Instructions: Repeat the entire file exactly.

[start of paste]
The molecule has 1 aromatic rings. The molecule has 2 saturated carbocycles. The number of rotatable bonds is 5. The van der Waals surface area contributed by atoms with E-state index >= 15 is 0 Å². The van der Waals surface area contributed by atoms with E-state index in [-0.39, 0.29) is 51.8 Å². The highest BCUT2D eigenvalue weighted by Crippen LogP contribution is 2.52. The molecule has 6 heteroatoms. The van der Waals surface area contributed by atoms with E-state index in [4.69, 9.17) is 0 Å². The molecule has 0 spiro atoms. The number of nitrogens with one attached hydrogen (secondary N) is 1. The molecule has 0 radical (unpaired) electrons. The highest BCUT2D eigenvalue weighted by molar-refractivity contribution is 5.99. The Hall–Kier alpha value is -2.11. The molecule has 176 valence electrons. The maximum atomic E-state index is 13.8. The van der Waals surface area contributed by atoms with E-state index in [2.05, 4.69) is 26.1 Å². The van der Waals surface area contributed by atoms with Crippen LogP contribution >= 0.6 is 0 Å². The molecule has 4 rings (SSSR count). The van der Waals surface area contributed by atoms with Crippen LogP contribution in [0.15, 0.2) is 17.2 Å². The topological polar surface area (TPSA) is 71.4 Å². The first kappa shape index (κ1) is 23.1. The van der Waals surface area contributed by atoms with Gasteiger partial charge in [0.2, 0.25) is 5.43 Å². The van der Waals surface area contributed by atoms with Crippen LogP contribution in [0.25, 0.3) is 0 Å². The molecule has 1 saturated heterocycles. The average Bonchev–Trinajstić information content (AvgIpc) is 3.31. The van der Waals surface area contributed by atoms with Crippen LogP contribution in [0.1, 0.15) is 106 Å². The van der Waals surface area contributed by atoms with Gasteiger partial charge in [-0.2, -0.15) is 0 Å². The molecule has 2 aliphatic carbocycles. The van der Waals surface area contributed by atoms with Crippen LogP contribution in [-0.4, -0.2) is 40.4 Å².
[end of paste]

The molecule has 1 aromatic rings. The molecule has 2 saturated carbocycles. The number of rotatable bonds is 5. The van der Waals surface area contributed by atoms with E-state index >= 15 is 0 Å². The van der Waals surface area contributed by atoms with E-state index in [-0.39, 0.29) is 51.8 Å². The highest BCUT2D eigenvalue weighted by Crippen LogP contribution is 2.52. The molecule has 6 heteroatoms. The van der Waals surface area contributed by atoms with E-state index in [4.69, 9.17) is 0 Å². The molecule has 0 spiro atoms. The number of nitrogens with one attached hydrogen (secondary N) is 1. The molecule has 0 radical (unpaired) electrons. The highest BCUT2D eigenvalue weighted by molar-refractivity contribution is 5.99. The Hall–Kier alpha value is -2.11. The molecule has 176 valence electrons. The maximum atomic E-state index is 13.8. The van der Waals surface area contributed by atoms with E-state index in [2.05, 4.69) is 26.1 Å². The van der Waals surface area contributed by atoms with Crippen LogP contribution >= 0.6 is 0 Å². The molecule has 4 rings (SSSR count). The van der Waals surface area contributed by atoms with Crippen LogP contribution in [0.15, 0.2) is 17.2 Å². The topological polar surface area (TPSA) is 71.4 Å². The first kappa shape index (κ1) is 23.1. The van der Waals surface area contributed by atoms with Gasteiger partial charge in [0.2, 0.25) is 5.43 Å². The van der Waals surface area contributed by atoms with Crippen LogP contribution in [0.25, 0.3) is 0 Å². The molecule has 1 saturated heterocycles. The average Bonchev–Trinajstić information content (AvgIpc) is 3.31. The van der Waals surface area contributed by atoms with Crippen LogP contribution in [0.1, 0.15) is 106 Å². The van der Waals surface area contributed by atoms with Gasteiger partial charge in [-0.2, -0.15) is 0 Å². The molecule has 2 aliphatic carbocycles. The van der Waals surface area contributed by atoms with Crippen LogP contribution in [-0.4, -0.2) is 40.4 Å².